Yet another movement appeared at that time – Rayonism. The new powers conferred on the tones of light beams enabled simplified forms to be propagated on the canvas. Sometimes more figurative, other times more abstract, this short-lived movement developed by Mikhail Larionov foreshadowed future abstract styles. By his side was Natalia Goncharova, the painter’s partner and author of the dense, mysterious painting Rayonist Lilies in 1913. In his deconstructed, strident Portrait in 1915, Larionov captured the complex, multiple truths surrounding the composer Igor Stravinsky. They were joined by Alexander Shevchenko to express the ineffable pace and perceptible effort of the miracles repeated daily in the fast-paced, hazardous life of the Circus, although this picture, with its electric and acid colors, also bears the hallmark of the Cubo-Futurist school.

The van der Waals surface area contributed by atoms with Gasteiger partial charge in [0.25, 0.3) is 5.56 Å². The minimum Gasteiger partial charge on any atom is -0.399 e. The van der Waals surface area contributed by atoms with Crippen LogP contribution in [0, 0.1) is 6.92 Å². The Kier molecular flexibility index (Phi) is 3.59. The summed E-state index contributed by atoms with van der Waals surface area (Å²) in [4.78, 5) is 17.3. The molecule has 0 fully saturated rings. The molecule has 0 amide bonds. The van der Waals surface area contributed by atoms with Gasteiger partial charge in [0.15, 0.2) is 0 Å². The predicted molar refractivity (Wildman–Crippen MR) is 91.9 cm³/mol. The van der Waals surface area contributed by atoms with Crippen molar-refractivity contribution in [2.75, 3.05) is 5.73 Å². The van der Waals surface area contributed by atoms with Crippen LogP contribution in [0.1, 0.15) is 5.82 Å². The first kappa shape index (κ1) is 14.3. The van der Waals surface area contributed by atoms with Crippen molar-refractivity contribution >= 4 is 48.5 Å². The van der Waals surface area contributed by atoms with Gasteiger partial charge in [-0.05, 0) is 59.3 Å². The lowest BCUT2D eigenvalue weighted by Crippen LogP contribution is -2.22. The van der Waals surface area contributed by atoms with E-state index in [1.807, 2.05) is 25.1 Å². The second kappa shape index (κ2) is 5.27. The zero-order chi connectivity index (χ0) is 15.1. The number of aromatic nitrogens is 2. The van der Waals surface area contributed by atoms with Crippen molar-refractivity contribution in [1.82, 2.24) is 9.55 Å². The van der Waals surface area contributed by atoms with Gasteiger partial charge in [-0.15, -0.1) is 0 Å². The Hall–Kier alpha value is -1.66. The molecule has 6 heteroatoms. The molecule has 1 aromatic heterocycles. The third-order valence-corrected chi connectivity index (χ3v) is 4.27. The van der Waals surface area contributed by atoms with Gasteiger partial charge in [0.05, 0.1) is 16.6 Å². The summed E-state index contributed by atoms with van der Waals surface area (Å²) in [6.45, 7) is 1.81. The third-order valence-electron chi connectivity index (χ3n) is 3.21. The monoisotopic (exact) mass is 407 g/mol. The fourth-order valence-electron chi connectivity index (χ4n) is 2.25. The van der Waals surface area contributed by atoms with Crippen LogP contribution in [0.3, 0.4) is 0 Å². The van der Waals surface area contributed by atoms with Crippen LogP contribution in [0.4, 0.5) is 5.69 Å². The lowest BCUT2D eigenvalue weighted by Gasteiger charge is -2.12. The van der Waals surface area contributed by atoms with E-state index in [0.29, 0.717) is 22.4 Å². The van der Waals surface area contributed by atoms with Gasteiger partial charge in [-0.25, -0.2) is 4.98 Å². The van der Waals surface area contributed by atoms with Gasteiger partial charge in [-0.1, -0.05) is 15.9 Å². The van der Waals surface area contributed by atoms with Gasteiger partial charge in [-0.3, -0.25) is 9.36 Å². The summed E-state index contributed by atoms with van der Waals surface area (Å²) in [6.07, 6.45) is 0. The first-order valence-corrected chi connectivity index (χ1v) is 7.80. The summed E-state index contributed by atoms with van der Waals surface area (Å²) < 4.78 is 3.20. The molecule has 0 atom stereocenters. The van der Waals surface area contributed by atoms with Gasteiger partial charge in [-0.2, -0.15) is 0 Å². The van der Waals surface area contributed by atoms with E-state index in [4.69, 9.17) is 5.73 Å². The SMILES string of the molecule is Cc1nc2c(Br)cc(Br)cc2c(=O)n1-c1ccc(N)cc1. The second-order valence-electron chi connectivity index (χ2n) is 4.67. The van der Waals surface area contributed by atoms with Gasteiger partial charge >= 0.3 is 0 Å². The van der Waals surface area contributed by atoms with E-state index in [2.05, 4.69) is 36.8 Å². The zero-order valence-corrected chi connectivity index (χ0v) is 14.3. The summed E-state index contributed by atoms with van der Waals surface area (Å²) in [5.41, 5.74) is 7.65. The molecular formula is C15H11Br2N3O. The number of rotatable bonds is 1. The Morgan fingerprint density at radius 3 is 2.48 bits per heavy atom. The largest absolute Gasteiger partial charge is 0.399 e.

Marc Chagall returned to Russia just before the First World War and remained in the country during this period, in which the revolution also broke out. Chagall’s universe, opposed to any preconceived notions, was always devoted to Russian poetry and popular culture, without forgetting the Jewish cultural tradition. An atypical creator, Chagall addressed painting based on wonderment and his impassioned investigations brought decisive commitment to the avant-garde movement of his time. The artist incorporating wondrous aspects to everyday life. After being appointed director of the Fine Arts school in his hometown, Vitebsk, he came up against the radical thinking of Kazimir Malevich, who he had invited as professor, along with many other artists like El Lissitzki and Jean Pougny. “My disheveled brush is incapable of extracting from the brain’s convolutions what the sharpest pen can reach. Painting is long obsolete and the painter himself a prejudice of the past,” Malevich wrote in the introduction to the album of lithographs Suprematism: 34 Drawings1. They are words that sound like imposition. Rupture comes eventually, inevitable and painful.